Spanish Exploration

The Age of Exploration in the 1500s led many European countries to launch ships and sail to look for new lands, riches, and shorter ways to get to Asia for trade.

Spain and Portugal were the most powerful of these countries with many more ships and explorers than any of the others. They were also both devoutly Roman Catholic and looked to these voyages as a way to expand the religion by imposing it on any people that they found.

The Spanish land in Florida

In 1513, famed Spanish explorer Juan Ponce de León landed in what is today’s State of Florida in the United States. He named the area “Pascua Florida” in honor of the Feast of Flowers/Easter.

The place that he landed is today’s St. Augustine, Florida, considered today to be the oldest city in the U.S. Although he couldn’t keep a permanent settlement in St. Augustine, he did set up an outpost to fight the English and French privateer that was trying to use Florida as a base for the attack.

The City of St. Augustine was the center of many European outposts and the remnants of each of the takeovers remain in evidence today.

In 1562 a group of colonists led an uprising against the Spanish in an area north of St. Augustine and with royal authorization, Spanish Nobleman Pedro Menéndez attacked them, killing most of the colonists. This was an example of the heated rivalry between the European countries for the claim of land as well as the conflicts between the two religious factions of Protestants and Catholics.

It was Menéndez that founded St. Augustine and built The Castillo de San Marcos (Castle of St Mark) that is still in the area today. However, Menéndez held little respect for the Native Timucua Indians that lived in the area, and the tribe was destroyed when the Spanish brought disease. Those that remained were forced to be converted to Catholicism.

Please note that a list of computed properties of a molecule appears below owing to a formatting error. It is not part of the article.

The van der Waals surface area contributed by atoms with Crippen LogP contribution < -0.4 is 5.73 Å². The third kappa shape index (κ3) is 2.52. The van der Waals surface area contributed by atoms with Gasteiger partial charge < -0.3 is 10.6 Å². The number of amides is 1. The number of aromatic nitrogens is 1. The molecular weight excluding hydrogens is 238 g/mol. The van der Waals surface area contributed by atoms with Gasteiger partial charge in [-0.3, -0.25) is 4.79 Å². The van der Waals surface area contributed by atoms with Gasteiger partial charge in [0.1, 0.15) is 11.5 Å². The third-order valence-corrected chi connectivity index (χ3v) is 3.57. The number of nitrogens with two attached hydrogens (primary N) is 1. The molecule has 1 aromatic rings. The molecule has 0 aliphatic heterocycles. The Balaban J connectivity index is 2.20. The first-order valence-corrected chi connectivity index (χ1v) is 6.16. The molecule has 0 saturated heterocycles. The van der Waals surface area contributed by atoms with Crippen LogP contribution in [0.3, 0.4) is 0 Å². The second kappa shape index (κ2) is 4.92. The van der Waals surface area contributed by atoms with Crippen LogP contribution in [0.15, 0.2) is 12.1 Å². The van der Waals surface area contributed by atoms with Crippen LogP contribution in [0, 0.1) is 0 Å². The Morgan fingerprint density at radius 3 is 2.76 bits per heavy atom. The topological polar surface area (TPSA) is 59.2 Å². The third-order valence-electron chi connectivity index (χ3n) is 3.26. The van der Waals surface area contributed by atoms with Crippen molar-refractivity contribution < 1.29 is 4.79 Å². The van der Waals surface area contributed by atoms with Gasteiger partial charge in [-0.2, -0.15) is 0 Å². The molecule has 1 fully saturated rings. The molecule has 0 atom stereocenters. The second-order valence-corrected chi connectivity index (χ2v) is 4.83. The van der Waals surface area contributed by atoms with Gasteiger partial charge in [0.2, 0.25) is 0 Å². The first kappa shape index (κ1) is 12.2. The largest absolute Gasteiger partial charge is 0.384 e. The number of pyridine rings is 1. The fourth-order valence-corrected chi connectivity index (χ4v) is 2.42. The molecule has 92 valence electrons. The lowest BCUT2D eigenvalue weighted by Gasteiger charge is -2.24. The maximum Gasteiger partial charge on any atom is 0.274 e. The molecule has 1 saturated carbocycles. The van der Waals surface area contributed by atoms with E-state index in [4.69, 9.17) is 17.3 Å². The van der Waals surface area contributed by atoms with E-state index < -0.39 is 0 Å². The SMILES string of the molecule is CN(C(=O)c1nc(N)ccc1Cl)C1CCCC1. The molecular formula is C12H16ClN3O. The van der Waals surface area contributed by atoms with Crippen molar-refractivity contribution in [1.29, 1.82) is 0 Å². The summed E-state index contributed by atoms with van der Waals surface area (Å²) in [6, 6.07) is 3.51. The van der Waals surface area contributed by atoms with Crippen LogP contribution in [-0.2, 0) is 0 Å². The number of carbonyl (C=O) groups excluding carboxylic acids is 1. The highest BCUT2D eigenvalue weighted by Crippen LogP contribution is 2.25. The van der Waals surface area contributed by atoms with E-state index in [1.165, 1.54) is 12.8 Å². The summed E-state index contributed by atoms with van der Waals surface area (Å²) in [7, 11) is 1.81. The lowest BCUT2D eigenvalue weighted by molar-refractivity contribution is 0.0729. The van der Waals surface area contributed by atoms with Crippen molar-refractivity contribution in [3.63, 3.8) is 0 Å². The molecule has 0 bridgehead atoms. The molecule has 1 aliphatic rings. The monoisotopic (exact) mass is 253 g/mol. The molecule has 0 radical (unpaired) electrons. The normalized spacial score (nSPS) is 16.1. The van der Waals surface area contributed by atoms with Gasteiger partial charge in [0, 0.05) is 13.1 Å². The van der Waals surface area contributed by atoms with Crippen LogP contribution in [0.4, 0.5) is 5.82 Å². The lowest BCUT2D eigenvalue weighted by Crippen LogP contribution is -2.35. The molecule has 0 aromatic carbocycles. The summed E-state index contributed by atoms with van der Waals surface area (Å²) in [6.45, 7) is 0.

In their attempt to expand the empire, the Spanish also sent explorers to areas such as Mexico. Heading north to areas where the Pueblo Indians lived. They continued to explore the American Southwest until the late 1590s. Explorer Juan de Oñate was looking for gold and silver for Spain but came up empty-handed.

Southwestern America

The Spanish explorers founded many settlements in Southwestern America, converting the local inhabitants to Catholicism. New Mexico became one of the larger settlements and Santa Fe was the capital of what they called the Kingdom of New Mexico.

This area became an outpost for many Spanish inhabitants and a base for the Franciscan missionaries to expand outward to convert the local natives.

When drought hit the areas in the 1670s, the Apache and Navajo blamed the Spanish and they held an uprising that pushed the Spanish out. The Spanish returned in 1692 to retake control of the area.

The influence of the Spanish invasion remains today as many of the cities and towns in the Southwestern states have retained the names given to them when they were small settlements.

The Spanish language has become the native language for those that live in Mexico and the descendants of the natives that live up and down the Southwestern United States.

What did you learn?

What is the name of the Spanish explorer that landed and named modern-day Florida?
Juan Ponce de León

What is the name of the oldest city in the United States that was founded by the Spanish?
St. Augustine

Why did Spanish explorers want to find new lands?
Wealth and to convert inhabitants to Catholics

What area of the Southwest United States did the Spanish establish as a “kingdom.”
New Mexico

What city in the Southwest United States did Catholic missionaries use as a base?
Santa Fe

What are the two European countries that led the way to exploration in the 1500s?
Spain and Portugal